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Input price declines can’t make up for low crop prices

To remain profitable when commodity prices are low, producers need to look for opportunities to trim costs, even in small increments, a University of Idaho agricultural economist said.
Sean Ellis

Capital Press

Published on December 20, 2017 10:12AM

Last changed on December 20, 2017 1:26PM

Corn is harvested in an East Oregon field Sept. 28. While farm input costs have decreased in recent years, they haven’t fallen enough to keep pace with declining crop prices and producers need to look for as many ways as possible to trim costs, even in small increments, said a University of Idaho agricultural economist.

Sean Ellis/Capital Press

Corn is harvested in an East Oregon field Sept. 28. While farm input costs have decreased in recent years, they haven’t fallen enough to keep pace with declining crop prices and producers need to look for as many ways as possible to trim costs, even in small increments, said a University of Idaho agricultural economist.

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CALDWELL, Idaho — As farm commodity prices have declined over the past three years, many farm input costs have fallen as well — but at a slower rate.

Farmers’ profit margins are getting tighter, University of Idaho Agricultural Economist Ben Eborn said during UI’s recent ag outlook forums. To survive, farmers need to look for every opportunity to increase efficiencies, even if it’s in small increments.

“It’s going to take small, 1-2 percent improvements to lots of things, like fertilizing, irrigating, labor and feed,” he said. “Every category has to improve a little bit in order to stay profitable. You’re not going to be able to find one silver bullet to keep you in the black.”

Farmers, he said, must be diligent.

“The best thing you can do is monitor your costs and financial records like a hawk,” Eborn said.

Eborn estimates that in 2018 fertilizer costs will remain steady with 2017, chemicals and pesticides will be steady to 1-2 percent lower, custom farming will remain steady to 1-3 percent higher and irrigation costs will increase 2-5 percent.

He said the best time to purchase fuel is late December into January and producers should shop around to make sure they’re getting the best possible deal on fertilizer and chemicals.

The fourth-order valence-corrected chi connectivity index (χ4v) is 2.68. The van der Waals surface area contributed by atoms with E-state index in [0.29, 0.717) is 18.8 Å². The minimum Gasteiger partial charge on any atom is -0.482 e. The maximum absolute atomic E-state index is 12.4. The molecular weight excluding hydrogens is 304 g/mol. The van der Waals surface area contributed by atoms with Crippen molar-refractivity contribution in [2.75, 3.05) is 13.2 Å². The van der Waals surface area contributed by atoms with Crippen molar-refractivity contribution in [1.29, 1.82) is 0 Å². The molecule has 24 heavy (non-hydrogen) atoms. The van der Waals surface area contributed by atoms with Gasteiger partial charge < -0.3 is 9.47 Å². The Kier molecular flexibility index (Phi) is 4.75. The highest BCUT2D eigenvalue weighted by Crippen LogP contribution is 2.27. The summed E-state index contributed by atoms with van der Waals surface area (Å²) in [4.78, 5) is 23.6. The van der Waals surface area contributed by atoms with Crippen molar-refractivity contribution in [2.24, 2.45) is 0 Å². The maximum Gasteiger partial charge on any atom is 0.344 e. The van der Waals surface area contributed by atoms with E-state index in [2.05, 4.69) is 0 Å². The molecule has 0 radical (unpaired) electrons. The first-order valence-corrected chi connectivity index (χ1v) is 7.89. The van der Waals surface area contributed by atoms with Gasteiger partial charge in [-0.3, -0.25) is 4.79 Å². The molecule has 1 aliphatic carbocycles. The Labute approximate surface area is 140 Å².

He also said producers should consider leasing equipment right now. “They can save a lot of money doing that.”

According to USDA data, average U.S. farm production expenditures declined from about $190,000 per farm in 2014 to about $165,000 in 2016.

But those declining costs haven’t been enough to offset declining crop prices for most farmers, Eborn said.

Costs “have gone down a little but they haven’t gone down as much as we’d like,” said Shelley farmer Stan Searle.

Searle said fertilizer prices were down in 2017 but he purchased more fertilizer to try to increase his yields to make up for lower crop prices.

His advise to fellow farmers is to focus on hitting the market highs.

“The marketing of your crops is probably going to be the biggest profit margin maker for you,” he said. “Hit the market highs while they’re there (because) they won’t be there for long.”

Parma farmer Mike Goodson said fertilizer prices “have come down quite a bit but not as fast as commodity prices are falling” and “labor is up quite a bit. Margins are pretty slim if not just break-even right now.”

To manage, Goodson is looking to reduce the cost of some inputs that are providing only marginal yield gains.

“We’re trying to get more efficient and cut labor costs,” he said.

Caldwell livestock and crop producer Matt Dorsey said that while fertilizer and fuel prices have declined a little bit, his labor costs have increased about 20 percent and seed and land rent prices haven’t decreased.

During a time like this when margins are super thin, “You can’t hardly do anything right,” he said.

His advice: “Turn over every rock.”



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